Pure DI is Dependency Injection without a DI Container.

TL;DR: the term Pure DI replaces the term Poor Man's DI.

This post essentially proposes a change of terminology. In my book about Dependency Injection (DI), I was careful to explain the principles and patterns of DI in the pure form, without involving DI Containers. Only in Part 4 do you get extensive coverage of various DI Containers, and even here, what you learn is how the DI principles and patterns map to the various containers.

DI is a set of principles and patterns; DI Containers are optional helper libraries.

However, when I wrote the book, I made a mistake (I probably made many, but here, I'll address a single, specific mistake): in the book, DI without DI Containers is called Poor Man's DI. There are reasons for that, but eventually, I've learned that Poor Man's DI is poor terminology (pun intended). The problem is that it sounds slightly derogatory, or at least unattractive; it also doesn't communicate the message that DI without a DI Container is, in many cases, better than DI with a DI Container - on the contrary, it sounds like it's not as good.

Apart from my book, I've attempted to describe the trade-off involved in going from Poor Man's DI to using a DI Container in various articles:

Based on the reactions I've received, it seems like my readers really like their DI Containers. Perhaps they're just afraid of the alternative, because it's called Poor Man's DI.

For these reasons, from now on, I'll retire the term Poor Man's DI, and instead start using the term Pure DI. Pure DI is when you use the DI principles and patterns, but not a DI Container; it's what I've been doing for the last 1½ years, as well as many years before I wrote my book.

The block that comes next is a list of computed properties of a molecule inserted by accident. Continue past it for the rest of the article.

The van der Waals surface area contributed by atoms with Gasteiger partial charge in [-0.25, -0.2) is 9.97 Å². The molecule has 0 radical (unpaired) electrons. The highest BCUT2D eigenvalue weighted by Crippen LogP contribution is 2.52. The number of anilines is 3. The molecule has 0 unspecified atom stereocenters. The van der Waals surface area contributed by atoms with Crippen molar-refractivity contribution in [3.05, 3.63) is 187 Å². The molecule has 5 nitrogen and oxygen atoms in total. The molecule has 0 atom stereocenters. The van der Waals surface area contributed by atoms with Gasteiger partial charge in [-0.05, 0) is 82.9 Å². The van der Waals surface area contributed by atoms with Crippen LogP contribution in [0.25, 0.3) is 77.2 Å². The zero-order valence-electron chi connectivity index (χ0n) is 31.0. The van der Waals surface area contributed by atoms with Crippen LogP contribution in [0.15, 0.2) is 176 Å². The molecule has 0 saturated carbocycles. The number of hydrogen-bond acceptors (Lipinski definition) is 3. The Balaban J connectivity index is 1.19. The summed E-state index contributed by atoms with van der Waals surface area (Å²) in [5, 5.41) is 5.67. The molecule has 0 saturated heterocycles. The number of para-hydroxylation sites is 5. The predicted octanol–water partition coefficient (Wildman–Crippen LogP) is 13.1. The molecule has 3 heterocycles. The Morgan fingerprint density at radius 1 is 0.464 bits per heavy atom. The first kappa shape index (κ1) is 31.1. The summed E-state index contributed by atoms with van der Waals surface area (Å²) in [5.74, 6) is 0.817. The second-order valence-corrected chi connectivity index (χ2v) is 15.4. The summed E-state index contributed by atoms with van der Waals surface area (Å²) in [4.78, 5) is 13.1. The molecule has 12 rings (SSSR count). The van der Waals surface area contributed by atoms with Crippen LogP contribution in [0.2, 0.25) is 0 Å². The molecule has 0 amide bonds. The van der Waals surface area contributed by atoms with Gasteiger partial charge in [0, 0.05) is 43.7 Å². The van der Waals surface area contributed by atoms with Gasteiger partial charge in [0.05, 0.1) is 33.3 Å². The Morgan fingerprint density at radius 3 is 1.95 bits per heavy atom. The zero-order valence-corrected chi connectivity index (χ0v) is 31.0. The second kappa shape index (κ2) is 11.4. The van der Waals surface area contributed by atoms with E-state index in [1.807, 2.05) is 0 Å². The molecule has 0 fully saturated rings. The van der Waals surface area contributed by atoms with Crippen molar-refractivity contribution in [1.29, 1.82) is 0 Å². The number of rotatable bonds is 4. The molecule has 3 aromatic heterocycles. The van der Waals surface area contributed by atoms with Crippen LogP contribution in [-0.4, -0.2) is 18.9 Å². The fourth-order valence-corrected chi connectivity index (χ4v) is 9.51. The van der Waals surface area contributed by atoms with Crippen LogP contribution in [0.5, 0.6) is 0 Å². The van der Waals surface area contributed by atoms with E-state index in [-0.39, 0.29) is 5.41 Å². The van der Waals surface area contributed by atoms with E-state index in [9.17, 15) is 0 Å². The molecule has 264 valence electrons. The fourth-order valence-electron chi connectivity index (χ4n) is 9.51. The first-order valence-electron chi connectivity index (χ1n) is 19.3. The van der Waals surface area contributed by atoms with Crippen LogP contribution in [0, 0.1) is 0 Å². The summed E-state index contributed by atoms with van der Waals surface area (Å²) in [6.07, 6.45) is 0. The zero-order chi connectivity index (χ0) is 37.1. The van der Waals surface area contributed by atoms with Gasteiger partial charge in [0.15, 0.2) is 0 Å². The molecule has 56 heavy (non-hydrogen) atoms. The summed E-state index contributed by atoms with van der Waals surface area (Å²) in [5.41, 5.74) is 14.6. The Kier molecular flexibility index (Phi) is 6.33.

P.S. 2018-04-15. Naming is hard. When I came up with the alternative name of Pure DI, I was already in the process of changing my focus to functional programming, but at that time, I'd still not realised how big a role referential transparency plays in strictly functional languages like Haskell, with its emphasis on pure functions.

The purity implied by Pure DI, unfortunately, has nothing to do with purity in the functional sense of the word. In fact, DI makes everything impure.

When I decided on the term Pure DI, I did it because it sounds vaguely like Poor Man's DI, so that it'd be easy to remember. Additionally, I picked the word pure because it can mean essence, and I thought that, in a sense, Pure DI can be viewed as the Platonic ideal of DI. Finally, pure sounds like something desirable, so because of those reasons, I believed that it'd be a good term. People seem to have picked it up, so in that sense I think that I chose the right word, but it can be confusing if viewed through the lens of functional programming terminology.

Pure DI has nothing to do with pure functions.

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Tuesday, 10 June 2014 06:10:00 UTC


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Published: Tuesday, 10 June 2014 06:10:00 UTC